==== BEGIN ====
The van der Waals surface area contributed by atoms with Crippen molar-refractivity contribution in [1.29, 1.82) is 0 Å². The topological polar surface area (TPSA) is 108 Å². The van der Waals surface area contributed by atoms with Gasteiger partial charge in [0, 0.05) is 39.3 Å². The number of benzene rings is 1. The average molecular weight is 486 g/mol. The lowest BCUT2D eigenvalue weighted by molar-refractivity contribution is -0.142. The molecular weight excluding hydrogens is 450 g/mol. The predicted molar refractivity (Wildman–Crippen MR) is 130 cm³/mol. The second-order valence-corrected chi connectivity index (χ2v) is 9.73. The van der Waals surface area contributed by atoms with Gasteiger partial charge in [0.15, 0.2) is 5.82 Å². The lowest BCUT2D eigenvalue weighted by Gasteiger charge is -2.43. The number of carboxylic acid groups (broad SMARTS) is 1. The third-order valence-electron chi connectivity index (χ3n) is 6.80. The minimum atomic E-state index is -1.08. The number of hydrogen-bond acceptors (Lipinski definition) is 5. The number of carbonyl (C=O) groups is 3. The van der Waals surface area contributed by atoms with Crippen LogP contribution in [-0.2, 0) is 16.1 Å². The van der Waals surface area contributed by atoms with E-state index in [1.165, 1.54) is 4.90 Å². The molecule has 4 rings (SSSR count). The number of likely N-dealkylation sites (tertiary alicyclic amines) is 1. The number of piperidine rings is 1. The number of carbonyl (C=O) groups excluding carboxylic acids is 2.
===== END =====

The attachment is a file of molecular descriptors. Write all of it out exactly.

The van der Waals surface area contributed by atoms with Crippen molar-refractivity contribution in [1.29, 1.82) is 0 Å². The topological polar surface area (TPSA) is 108 Å². The van der Waals surface area contributed by atoms with Gasteiger partial charge in [0, 0.05) is 39.3 Å². The number of benzene rings is 1. The average molecular weight is 486 g/mol. The lowest BCUT2D eigenvalue weighted by molar-refractivity contribution is -0.142. The molecular weight excluding hydrogens is 450 g/mol. The predicted molar refractivity (Wildman–Crippen MR) is 130 cm³/mol. The second-order valence-corrected chi connectivity index (χ2v) is 9.73. The van der Waals surface area contributed by atoms with Gasteiger partial charge in [0.15, 0.2) is 5.82 Å². The lowest BCUT2D eigenvalue weighted by Gasteiger charge is -2.43. The number of carboxylic acid groups (broad SMARTS) is 1. The third-order valence-electron chi connectivity index (χ3n) is 6.80. The minimum atomic E-state index is -1.08. The number of hydrogen-bond acceptors (Lipinski definition) is 5. The number of carbonyl (C=O) groups is 3. The van der Waals surface area contributed by atoms with Crippen LogP contribution in [-0.2, 0) is 16.1 Å². The van der Waals surface area contributed by atoms with E-state index in [1.165, 1.54) is 4.90 Å². The molecule has 4 rings (SSSR count). The number of likely N-dealkylation sites (tertiary alicyclic amines) is 1. The number of piperidine rings is 1. The number of carbonyl (C=O) groups excluding carboxylic acids is 2.